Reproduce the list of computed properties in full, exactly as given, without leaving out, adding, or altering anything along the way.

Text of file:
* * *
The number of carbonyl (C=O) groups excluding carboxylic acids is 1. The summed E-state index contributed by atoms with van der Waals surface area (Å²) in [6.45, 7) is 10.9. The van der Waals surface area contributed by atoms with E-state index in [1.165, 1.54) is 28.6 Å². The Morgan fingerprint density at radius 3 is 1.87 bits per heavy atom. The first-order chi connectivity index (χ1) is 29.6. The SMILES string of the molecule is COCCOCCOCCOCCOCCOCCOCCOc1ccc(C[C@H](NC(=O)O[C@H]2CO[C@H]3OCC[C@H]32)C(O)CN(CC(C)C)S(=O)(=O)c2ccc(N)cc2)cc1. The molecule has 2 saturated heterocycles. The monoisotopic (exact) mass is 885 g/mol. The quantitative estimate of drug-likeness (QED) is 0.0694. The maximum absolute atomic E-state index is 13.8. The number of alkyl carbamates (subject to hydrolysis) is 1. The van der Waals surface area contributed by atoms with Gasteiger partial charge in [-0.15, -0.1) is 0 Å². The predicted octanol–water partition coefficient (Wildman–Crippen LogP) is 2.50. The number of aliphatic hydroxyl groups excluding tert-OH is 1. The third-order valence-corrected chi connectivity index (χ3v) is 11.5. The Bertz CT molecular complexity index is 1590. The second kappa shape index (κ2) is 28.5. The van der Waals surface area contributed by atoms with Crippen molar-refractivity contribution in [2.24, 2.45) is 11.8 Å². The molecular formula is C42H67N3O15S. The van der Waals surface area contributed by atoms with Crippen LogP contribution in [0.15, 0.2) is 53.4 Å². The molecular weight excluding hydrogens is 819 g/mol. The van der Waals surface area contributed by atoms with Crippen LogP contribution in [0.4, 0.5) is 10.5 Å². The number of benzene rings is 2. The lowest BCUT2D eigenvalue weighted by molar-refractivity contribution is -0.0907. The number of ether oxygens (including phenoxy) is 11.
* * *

The number of carbonyl (C=O) groups excluding carboxylic acids is 1. The summed E-state index contributed by atoms with van der Waals surface area (Å²) in [6.45, 7) is 10.9. The van der Waals surface area contributed by atoms with E-state index in [1.165, 1.54) is 28.6 Å². The Morgan fingerprint density at radius 3 is 1.87 bits per heavy atom. The first-order chi connectivity index (χ1) is 29.6. The SMILES string of the molecule is COCCOCCOCCOCCOCCOCCOCCOc1ccc(C[C@H](NC(=O)O[C@H]2CO[C@H]3OCC[C@H]32)C(O)CN(CC(C)C)S(=O)(=O)c2ccc(N)cc2)cc1. The molecule has 2 saturated heterocycles. The monoisotopic (exact) mass is 885 g/mol. The quantitative estimate of drug-likeness (QED) is 0.0694. The maximum absolute atomic E-state index is 13.8. The number of alkyl carbamates (subject to hydrolysis) is 1. The van der Waals surface area contributed by atoms with Gasteiger partial charge in [-0.15, -0.1) is 0 Å². The predicted octanol–water partition coefficient (Wildman–Crippen LogP) is 2.50. The number of aliphatic hydroxyl groups excluding tert-OH is 1. The third-order valence-corrected chi connectivity index (χ3v) is 11.5. The Bertz CT molecular complexity index is 1590. The second kappa shape index (κ2) is 28.5. The van der Waals surface area contributed by atoms with Crippen molar-refractivity contribution in [2.24, 2.45) is 11.8 Å². The molecular formula is C42H67N3O15S. The van der Waals surface area contributed by atoms with Crippen LogP contribution in [0.15, 0.2) is 53.4 Å². The molecular weight excluding hydrogens is 819 g/mol. The van der Waals surface area contributed by atoms with Crippen LogP contribution in [0.4, 0.5) is 10.5 Å². The number of benzene rings is 2. The lowest BCUT2D eigenvalue weighted by molar-refractivity contribution is -0.0907. The number of ether oxygens (including phenoxy) is 11.